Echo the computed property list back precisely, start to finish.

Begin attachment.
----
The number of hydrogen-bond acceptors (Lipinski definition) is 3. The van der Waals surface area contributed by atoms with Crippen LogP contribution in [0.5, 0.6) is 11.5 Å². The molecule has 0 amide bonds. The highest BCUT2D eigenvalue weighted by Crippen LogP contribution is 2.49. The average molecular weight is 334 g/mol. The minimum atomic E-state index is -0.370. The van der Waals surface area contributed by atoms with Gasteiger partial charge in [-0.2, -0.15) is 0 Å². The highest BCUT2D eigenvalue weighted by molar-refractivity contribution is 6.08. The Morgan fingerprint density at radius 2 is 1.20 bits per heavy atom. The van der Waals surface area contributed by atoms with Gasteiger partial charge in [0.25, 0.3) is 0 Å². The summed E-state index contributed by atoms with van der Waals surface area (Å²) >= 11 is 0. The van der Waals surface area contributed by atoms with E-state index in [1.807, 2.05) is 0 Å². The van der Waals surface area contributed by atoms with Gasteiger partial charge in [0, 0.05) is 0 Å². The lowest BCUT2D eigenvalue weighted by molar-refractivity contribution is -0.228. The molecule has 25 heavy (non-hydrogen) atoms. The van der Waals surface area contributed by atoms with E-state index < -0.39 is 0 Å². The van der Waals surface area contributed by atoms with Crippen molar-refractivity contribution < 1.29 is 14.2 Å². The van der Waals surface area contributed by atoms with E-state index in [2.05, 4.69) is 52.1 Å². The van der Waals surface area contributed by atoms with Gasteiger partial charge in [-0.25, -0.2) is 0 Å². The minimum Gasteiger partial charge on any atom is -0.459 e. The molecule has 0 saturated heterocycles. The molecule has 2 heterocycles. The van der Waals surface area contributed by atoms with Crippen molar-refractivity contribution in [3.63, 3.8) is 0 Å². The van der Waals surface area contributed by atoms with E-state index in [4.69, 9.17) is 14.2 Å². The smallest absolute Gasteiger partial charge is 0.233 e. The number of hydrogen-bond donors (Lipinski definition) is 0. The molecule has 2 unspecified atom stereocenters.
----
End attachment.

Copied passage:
The number of hydrogen-bond acceptors (Lipinski definition) is 3. The van der Waals surface area contributed by atoms with Crippen LogP contribution in [0.5, 0.6) is 11.5 Å². The molecule has 0 amide bonds. The highest BCUT2D eigenvalue weighted by Crippen LogP contribution is 2.49. The average molecular weight is 334 g/mol. The minimum atomic E-state index is -0.370. The van der Waals surface area contributed by atoms with Gasteiger partial charge in [-0.2, -0.15) is 0 Å². The highest BCUT2D eigenvalue weighted by molar-refractivity contribution is 6.08. The Morgan fingerprint density at radius 2 is 1.20 bits per heavy atom. The van der Waals surface area contributed by atoms with Gasteiger partial charge in [0.25, 0.3) is 0 Å². The summed E-state index contributed by atoms with van der Waals surface area (Å²) >= 11 is 0. The van der Waals surface area contributed by atoms with E-state index in [1.807, 2.05) is 0 Å². The van der Waals surface area contributed by atoms with Gasteiger partial charge in [0, 0.05) is 0 Å². The lowest BCUT2D eigenvalue weighted by molar-refractivity contribution is -0.228. The molecule has 25 heavy (non-hydrogen) atoms. The van der Waals surface area contributed by atoms with E-state index < -0.39 is 0 Å². The van der Waals surface area contributed by atoms with Crippen molar-refractivity contribution < 1.29 is 14.2 Å². The van der Waals surface area contributed by atoms with E-state index in [2.05, 4.69) is 52.1 Å². The van der Waals surface area contributed by atoms with Gasteiger partial charge in [-0.25, -0.2) is 0 Å². The minimum Gasteiger partial charge on any atom is -0.459 e. The molecule has 0 saturated heterocycles. The molecule has 2 heterocycles. The van der Waals surface area contributed by atoms with Crippen molar-refractivity contribution in [3.63, 3.8) is 0 Å². The van der Waals surface area contributed by atoms with E-state index in [4.69, 9.17) is 14.2 Å². The smallest absolute Gasteiger partial charge is 0.233 e. The number of hydrogen-bond donors (Lipinski definition) is 0. The molecule has 2 unspecified atom stereocenters.